The
notion of human rights is a relatively new concept that has only been
implemented within the last century. Several factors have influenced its
formation into a modern idea, one of the most influential and explicit being
the Holocaust during World War II. The formation of the United Nations in 1945
came at a pivotal point in history with the goal of solving international
conflict and negotiating peace and stability that had not previously been
present. The Holocaust during World War II and its flagrant human rights
violations catalyzed the formation of a necessary international regime aimed at
creating a universal framework of rights and protections that have now evolved
into what has become the modern idea of human rights.

One
of the most detrimental and atrocious events of World War II that has immensely
impacted international human rights is the systematic and state-sponsored
execution of six million individuals. The Holocaust began when the Nazi party
rose into power in Germany around January 1933, when the Jewish population in
Europe exceeded nine million. The Nazi party believed that Germans were
“racially superior” and that the Jewish people, deemed “inferior,” served as a
threat to the German racial community (USHMM). Although the Jewish population
was the primary subject, German authorities also targeted groups from other
countries, including Polish, Russian, homosexual, and disabled people. Over
three million prisoners of war were murdered or died of starvation, disease, or
maltreatment in Nazi concentration camps. Between 1941 and 1944, millions were
deported for forced labor to Nazi-occupied territories, where these individuals
worked and were often murdered in gassing facilities. By 1945, the end of World
War II, the Nazi party murdered two out of every three European Jews as part of
the “Final Solution,” the Nazi plan to wipe out the European Jewish population.

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After
the war, from 1945-1946, some of the Nazis who were responsible for crimes
committed during the Holocaust were brought to court during the Nuremberg
Trials. Judges from the Allied Powers–France, Great Britain, the United
States, and the Soviet Union–officiated the hearings of twenty-two major Nazi
generals. During these trials, former Nazi leaders were indicted and tried as
war criminals by an international military tribunal. Twelve prominent Nazi
generals were found guilty and sentenced to death at these trials. This set a
new precedent in international law, demonstrating that no one, not even an
authoritative general or public official, was immune from punishment for war
crimes. These crimes include “crimes against peace—namely, the planning,
initiating, and waging of wars of aggression…and crimes against humanity—that
is, extermination, deportations, and genocide…” (Ishay).

The
Holocaust in World War II drew attention to the dire need for more rights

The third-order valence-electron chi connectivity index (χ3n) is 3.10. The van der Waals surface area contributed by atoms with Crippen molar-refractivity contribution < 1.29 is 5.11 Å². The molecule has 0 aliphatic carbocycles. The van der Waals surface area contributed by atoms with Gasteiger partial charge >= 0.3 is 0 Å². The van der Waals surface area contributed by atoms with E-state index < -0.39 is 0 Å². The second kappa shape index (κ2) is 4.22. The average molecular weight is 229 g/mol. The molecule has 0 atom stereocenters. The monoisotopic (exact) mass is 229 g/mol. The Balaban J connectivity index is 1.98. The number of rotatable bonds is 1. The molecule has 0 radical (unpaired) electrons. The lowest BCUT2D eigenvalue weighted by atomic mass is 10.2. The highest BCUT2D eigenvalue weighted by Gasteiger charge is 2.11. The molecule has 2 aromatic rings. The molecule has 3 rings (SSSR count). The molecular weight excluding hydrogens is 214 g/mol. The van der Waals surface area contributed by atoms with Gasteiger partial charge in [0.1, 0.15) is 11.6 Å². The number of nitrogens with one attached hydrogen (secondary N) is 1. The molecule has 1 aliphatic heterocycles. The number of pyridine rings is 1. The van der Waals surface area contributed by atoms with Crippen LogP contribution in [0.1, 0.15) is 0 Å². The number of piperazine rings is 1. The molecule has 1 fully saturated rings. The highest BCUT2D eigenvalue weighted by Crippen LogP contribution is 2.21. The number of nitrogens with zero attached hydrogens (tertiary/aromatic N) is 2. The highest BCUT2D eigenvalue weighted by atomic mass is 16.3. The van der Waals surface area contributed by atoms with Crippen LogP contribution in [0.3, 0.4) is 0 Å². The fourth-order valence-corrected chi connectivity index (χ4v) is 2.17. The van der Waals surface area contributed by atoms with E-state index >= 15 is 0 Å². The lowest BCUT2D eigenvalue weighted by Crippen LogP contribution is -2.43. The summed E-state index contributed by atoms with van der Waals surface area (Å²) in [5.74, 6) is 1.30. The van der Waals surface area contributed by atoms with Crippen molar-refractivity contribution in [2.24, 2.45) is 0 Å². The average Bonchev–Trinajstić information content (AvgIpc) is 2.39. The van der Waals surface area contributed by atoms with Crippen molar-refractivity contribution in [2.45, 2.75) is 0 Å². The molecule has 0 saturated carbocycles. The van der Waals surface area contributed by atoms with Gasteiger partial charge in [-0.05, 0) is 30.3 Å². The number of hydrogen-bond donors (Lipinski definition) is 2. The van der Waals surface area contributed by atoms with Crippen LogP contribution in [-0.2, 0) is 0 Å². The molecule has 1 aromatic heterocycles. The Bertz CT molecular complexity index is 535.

protecting individuals worldwide from the horrors of genocide and prohibiting
the events of the Holocaust from ever repeating. Consequently, following the
Nuremberg Trials, on December 9th 1948, the UN Convention on the Prevention and
Punishment of the Crime of Genocide was adopted unanimously as the first human
rights treaty by the UN General Assembly, only one day before the ratification
of the Universal Declaration of Human Rights. When the UN General Assembly adopted this convention, it created
international norms and standards that still apply to today’s society. It
states that “genocide is a crime under international law, contrary to the
spirit and aims of the United Nations and condemned by the civilized world;
recognizing that at all periods of history genocide has inflicted great losses
on humanity…” (OHCHR). As a result of the Holocaust, this convention
continues to impact the world’s view on violence by banning any acts
perpetrated with the intent to harm or destroy an ethnic, national or religious
group.

The
Holocaust still has a profound effect on society
in both Europe and the rest of the world. On November 1st 2005, the United Nations
General Assembly officially voted to designate January 27th as the “International
Day of Commemoration in Memory of the Victims of the Holocaust” since January
27th 1945 was the liberation day of Auschwitz-Birkenau, a former Nazi concentration camp. This day serves a day of
remembrance for all of the lives taken away during the tragic and horrifying
events of the Holocaust, still currently acknowledged in the modern world.

In
conclusion, the longevity of Holocaust’s
influence on the world can be attributed to the mass murder of millions, which
ultimately transformed international human rights by introducing the
much-needed concept of ending and preventing genocide and inhumane acts of
violence targeted at innocent individuals. The Holocaust caused extreme international
conflict due to its disturbing events so, as a result, there was a powerfully
demonstrated surge in demand for respect of human rights following World War II.
The modern idea of human rights includes a right to life and the Holocaust
stripped that away from millions of people, causing the United Nations to adopt
the Convention on the Prevention and Punishment of the Crime of Genocide to
further elaborate on human rights, organize global progress and avoid
regression of balance of power worldwide going forward. This convention is
meant to prevent and prohibit abuses like torture and genocide in order to
protect people’s right to life around the world. Without the Holocaust, this revolutionary
convention would not be present today. 

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